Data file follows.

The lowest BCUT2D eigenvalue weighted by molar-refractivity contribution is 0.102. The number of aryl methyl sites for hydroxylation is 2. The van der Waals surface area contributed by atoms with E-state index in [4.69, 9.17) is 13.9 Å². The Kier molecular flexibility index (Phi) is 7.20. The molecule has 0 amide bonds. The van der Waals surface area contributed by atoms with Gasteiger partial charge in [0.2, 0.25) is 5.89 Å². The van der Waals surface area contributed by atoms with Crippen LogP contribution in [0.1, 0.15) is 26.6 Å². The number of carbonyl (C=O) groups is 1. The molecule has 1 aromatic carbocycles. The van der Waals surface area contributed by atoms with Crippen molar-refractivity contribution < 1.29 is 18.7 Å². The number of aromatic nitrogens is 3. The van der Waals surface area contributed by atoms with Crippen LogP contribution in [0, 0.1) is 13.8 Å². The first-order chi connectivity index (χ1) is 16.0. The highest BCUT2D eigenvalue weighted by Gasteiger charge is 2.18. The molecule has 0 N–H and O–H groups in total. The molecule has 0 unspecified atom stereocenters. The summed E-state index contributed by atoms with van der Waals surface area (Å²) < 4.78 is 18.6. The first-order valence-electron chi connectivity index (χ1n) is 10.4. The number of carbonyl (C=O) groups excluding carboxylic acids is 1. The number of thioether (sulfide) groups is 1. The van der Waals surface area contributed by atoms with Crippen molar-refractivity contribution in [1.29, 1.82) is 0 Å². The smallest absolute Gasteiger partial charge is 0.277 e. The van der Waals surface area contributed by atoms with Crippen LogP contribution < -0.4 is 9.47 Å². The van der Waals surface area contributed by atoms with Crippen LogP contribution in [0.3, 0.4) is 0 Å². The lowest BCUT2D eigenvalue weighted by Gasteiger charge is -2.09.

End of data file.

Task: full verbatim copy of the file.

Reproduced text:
The lowest BCUT2D eigenvalue weighted by molar-refractivity contribution is 0.102. The number of aryl methyl sites for hydroxylation is 2. The van der Waals surface area contributed by atoms with E-state index in [4.69, 9.17) is 13.9 Å². The Kier molecular flexibility index (Phi) is 7.20. The molecule has 0 amide bonds. The van der Waals surface area contributed by atoms with Gasteiger partial charge in [0.2, 0.25) is 5.89 Å². The van der Waals surface area contributed by atoms with Crippen LogP contribution in [0.1, 0.15) is 26.6 Å². The number of carbonyl (C=O) groups is 1. The molecule has 1 aromatic carbocycles. The van der Waals surface area contributed by atoms with Crippen molar-refractivity contribution < 1.29 is 18.7 Å². The number of aromatic nitrogens is 3. The van der Waals surface area contributed by atoms with Crippen LogP contribution in [0, 0.1) is 13.8 Å². The first-order chi connectivity index (χ1) is 16.0. The highest BCUT2D eigenvalue weighted by Gasteiger charge is 2.18. The molecule has 0 N–H and O–H groups in total. The molecule has 0 unspecified atom stereocenters. The summed E-state index contributed by atoms with van der Waals surface area (Å²) < 4.78 is 18.6. The first-order valence-electron chi connectivity index (χ1n) is 10.4. The number of carbonyl (C=O) groups excluding carboxylic acids is 1. The number of thioether (sulfide) groups is 1. The van der Waals surface area contributed by atoms with Crippen molar-refractivity contribution in [1.29, 1.82) is 0 Å². The smallest absolute Gasteiger partial charge is 0.277 e. The van der Waals surface area contributed by atoms with Crippen LogP contribution < -0.4 is 9.47 Å². The van der Waals surface area contributed by atoms with Crippen LogP contribution in [0.3, 0.4) is 0 Å². The lowest BCUT2D eigenvalue weighted by Gasteiger charge is -2.09.